Botswana’s President Ian Khama has just won a second and final term, evidence that he retains considerable popularity as a leader. But some of his countrymen argue that his late father, founding president Sir Seretse Khama, would be disillusioned by his son’s less-than-stellar political performance and the increasing authoritarianism which marked campaigning prior to last Friday’s elections.
Khama’s Botswana Democratic Party (BDP), which presided over a de facto one party state for almost fifty years, will be unpleasantly shocked by its reversals, especially in urban areas. In the capital, it secured less than half of Gaborone’s thirteen wards. The opposition has won twenty of the fifty-seven contested parliamentary seats, compared with twelve in 2009.
Previously, weak opposition parties have been easily co-opted into agreeing with the ruling party instead of acting as a check and balance in parliament, but this time several parties formed the Umbrella for Democratic Change (UDC) coalition.
Botswana has long been the poster child for good governance and capitalist-led growth in the region; state investment in education and other social goods has paid dividends in the form of a very literate population, and high economic growth rates are underpinned by diamond wealth. Recently, political analyst Ebrahim Fakir said that “Botswana has greater economic equality than most other African countries. There are no shack settlements.”
But Batswana themselves are quick to dispel the utopian notion of an enduringly stable nation where everyone is prosperous. The Minister of Housing has warned that Botswana is not immune to slums, adding that “some of these housing conditions pose a great risk to their inhabitants as they cannot withstand natural disasters.” At a campaign rally, the UDC’s presidential challenger, Duma Boko, highlighted deteriorating education standards, noting that “no single primary school in Botswana, Gaborone included, has a library”.
Charles Malefhe, an acquaintance from Mahalapye in central Botswana, concurs. “Everyone thinks [we’re] the miracle nation, no squatter camps and diamonds everywhere!” he scoffs, noting that he’d lived in a squatter camp outside Francistown for several months. Conceding that the government’s Self-Help Housing Scheme has assisted some squatters to build shelters, which then helps them to access services, Malefhe also points out that peri-urban land falls under traditional authorities who are allied with the ruling party, and thus vulnerable to patronage.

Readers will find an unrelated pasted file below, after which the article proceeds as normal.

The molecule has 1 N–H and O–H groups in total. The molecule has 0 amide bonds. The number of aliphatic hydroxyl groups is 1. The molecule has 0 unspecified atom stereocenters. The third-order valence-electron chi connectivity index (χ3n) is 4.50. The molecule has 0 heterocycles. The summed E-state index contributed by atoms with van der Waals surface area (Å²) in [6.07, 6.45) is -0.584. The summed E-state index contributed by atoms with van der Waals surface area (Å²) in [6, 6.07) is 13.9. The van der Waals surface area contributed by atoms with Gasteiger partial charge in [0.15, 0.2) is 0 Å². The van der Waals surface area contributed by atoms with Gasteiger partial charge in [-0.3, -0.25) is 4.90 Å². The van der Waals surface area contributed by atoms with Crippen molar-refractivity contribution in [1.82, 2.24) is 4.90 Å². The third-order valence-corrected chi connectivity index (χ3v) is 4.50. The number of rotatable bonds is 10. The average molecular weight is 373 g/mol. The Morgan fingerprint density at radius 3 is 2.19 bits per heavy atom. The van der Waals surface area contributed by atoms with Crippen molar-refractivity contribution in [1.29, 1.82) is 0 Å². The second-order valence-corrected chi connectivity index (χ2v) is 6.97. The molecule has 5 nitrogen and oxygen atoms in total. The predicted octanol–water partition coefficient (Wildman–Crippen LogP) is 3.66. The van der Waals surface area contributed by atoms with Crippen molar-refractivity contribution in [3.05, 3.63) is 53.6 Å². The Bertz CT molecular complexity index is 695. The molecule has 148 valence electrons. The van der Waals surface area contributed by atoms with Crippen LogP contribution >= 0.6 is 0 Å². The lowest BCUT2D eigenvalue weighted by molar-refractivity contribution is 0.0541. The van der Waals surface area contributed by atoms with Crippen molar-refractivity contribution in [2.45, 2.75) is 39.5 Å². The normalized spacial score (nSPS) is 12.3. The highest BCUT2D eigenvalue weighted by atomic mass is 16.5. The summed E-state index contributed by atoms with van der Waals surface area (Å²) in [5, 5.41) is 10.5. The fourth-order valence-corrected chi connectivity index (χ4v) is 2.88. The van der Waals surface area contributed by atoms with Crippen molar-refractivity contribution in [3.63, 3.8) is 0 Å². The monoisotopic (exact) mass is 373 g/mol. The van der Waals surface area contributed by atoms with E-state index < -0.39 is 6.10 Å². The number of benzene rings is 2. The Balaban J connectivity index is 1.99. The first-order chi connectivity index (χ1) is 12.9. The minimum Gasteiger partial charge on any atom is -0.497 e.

Malefhe is also highly critical of the president. “He divided the party after 2009 and he can’t decide about a VP,” he says.
“Now he’s desperate to win so he’s bribing bogosi (chiefs) and threatening doomsday. His father would be ashamed (that) he distracts us with thugs, singers like Alec Seametso. But we Batswana know better. The economy has drowned under him … We need change.”
The economy, high youth unemployment rates and deteriorating service delivery are key issues for Batswana. Widespread and recurring electricity outages have angered citizens, particularly businesspeople whose enterprises have suffered. Compared with average annual growth rates of 8% or more in the mid-2000s, Botswana’s GDP growth slowed significantly under Khama’s management. An unforgiving electorate has demonstrated its ire through the ballot.
Malefhe, for one, is dismissive of global recessions and fluctuations in the diamond market. He claims there’s sufficient money in the fiscus but “it’s being misused” and characterises Khama’s inner circle as sycophantic “tenderpreneurs who are getting rich on our money, while we sit in the dark.”
Khama and the BDP will have to act fast to reverse such opinions and prevent them spreading further; this would mean diversifying the diamond-dependent economy and upping the ante on service delivery.
Organised labour has also punished the ruling party for its obdurate refusal to negotiate with unions during the country’s two-month-long public sector strike in 2011, the first seen in post-independence Botswana. Union leaders who joined opposition parties, such as Goretetse Kekgonegile, a former spokesperson for the public sector unions, probably took much of their support base with them, and they may prove difficult to woo back.
The death of an opposition leader in a ‘highly suspicious’ car accident earlier this year caused widespread conjecture and both Khama’s and his party’s image have been tarnished by other incidents of assault against opposition politicians and allegations that they had used state resources for campaigning.
Karma may have caught up with Ian Khama. His second term is sure to be more challenging than his first; though his party retains a parliamentary majority, government is likely to come under far greater scrutiny from the expanded opposition benches than ever before, and citizens’ concerns will have to be addressed if the BDP is to have any chance of retaining what remains of its electoral base into the future.